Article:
For those with a large Twitter following, you can make money from your Tweets alone with Sponsored Tweets. You could be paid for sharing a business’s information, recommending restaurants or hotels, or tweeting pictures of you using or wearing products. As with all sponsored posts on social media, businesses will only be prepared to pay you to Tweet if you have a large following that you can influence. So work hard on building up a loyal fan base.
Drop shipping is another great ‘hands-off’ way to sell products. Firstly you will need to find businesses that sell products in your niche that offer a drop shipping service. Then you will need to create a website promoting and selling the products. When you make a sale, you take the payment on your site and then the manufacturer ships the goods to the buyer. The profit comes from charging a higher rate than the manufacturer, and if you are selling a high number of products this can quickly add up to a healthy revenue.
The key to maximizing the results from your website lies in quantifying those results. There is something very powerful about knowing exactly what results you’re getting. For starters, you’re in a position to make smarter decisions because you can rely on real numbers, not guesses and hunches when it comes to figuring out if something is working or not, or if it makes sense to try something new. Data driven decisions are better decisions. It all starts with calculating and keeping track of what your website has done for you. For maximum effectiveness, this is something that must be done on a regular basis.
To test these websites, you’ll be asked to visit the site in question and record your reactions and thoughts as you go through it. To get started making extra money online by testing websites, sign up for some of the most popular services like UserTesting.com, Userlytics, TryMyUI, Userfeel, TestingTime (for people outside the U.S), or Side Income Jobs.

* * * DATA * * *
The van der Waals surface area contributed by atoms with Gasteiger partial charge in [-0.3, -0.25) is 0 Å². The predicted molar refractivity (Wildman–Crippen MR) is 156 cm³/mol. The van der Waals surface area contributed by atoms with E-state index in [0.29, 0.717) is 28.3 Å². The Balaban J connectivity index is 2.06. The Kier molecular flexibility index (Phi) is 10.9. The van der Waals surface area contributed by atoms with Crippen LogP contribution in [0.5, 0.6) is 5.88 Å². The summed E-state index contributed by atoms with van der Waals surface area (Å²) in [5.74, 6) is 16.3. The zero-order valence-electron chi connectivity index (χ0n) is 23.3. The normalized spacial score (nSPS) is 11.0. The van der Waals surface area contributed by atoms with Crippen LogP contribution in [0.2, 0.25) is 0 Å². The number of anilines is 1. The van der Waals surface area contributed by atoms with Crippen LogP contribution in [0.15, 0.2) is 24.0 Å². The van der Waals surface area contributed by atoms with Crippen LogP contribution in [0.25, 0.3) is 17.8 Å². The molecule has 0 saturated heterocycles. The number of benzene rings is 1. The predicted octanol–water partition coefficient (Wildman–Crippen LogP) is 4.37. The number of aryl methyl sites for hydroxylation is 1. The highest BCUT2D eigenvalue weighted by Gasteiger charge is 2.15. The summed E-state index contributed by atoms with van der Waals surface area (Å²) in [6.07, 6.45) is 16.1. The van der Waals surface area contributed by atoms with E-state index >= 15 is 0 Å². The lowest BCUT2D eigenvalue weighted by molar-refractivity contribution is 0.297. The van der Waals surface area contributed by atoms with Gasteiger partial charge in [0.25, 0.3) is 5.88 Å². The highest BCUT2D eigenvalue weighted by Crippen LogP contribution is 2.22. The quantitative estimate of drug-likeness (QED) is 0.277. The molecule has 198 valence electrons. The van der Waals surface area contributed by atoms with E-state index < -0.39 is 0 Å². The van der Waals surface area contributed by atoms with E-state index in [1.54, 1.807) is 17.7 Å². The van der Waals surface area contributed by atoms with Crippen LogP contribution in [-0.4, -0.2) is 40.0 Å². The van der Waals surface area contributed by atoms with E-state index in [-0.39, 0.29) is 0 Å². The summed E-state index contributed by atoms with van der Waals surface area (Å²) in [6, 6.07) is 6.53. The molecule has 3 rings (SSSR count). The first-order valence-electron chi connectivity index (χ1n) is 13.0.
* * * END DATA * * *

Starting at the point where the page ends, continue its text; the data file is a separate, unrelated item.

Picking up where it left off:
If there are questions that you frequently answer by phone, email, or in person, then adding this kind of information to your website will save you time in the long-run. After this information is easily available on your site, you’ll still have to answer some of those same questions from people who didn’t read it online, but the volume of questions will drop because most will read it online.
Share personal stories. Don’t underestimate the value of personal anecdotes -- as long as you can keep up a consistent stream of them. For example, you might share examples of the things that happen at your workplace behind closed doors, or you might detail the experiences you have with your crazy neighbors (keeping their identities anonymous, of course). Or, you could just take a humorous slant on daily life -- as long as your ideas are unique.
If you already have a website or blog, look for vendors that offer related but noncompeting products and see if they have an affiliate program. Stick to familiar products and brands—they're easier to sell. For promotion, place simple text or graphics-based ads in appropriate places on your site; you can review or recommend products or create a dedicated sales page or website to promote a particular product.
(A quick Google search shows confusion and disagreement on the difference between native advertising and sponsored content. Some bloggers draw a distinction between the direct promotion in native advertising versus what may be valuable, less promotional information in corporate-sponsored content. Setting aside the head-scratching, it's clear there's more than one way to host paying advertisers and their content on your site.)
How much will you make? I think my best month with Google AdSense was almost $5,000 over the last ten years. That amazing month blew my mind since it was actually near the beginning of my blogging journey. When you go from making zero to $5,000 in a month, that will rock your world. For me, it also got me even more excited because I knew there were other ways to monetize.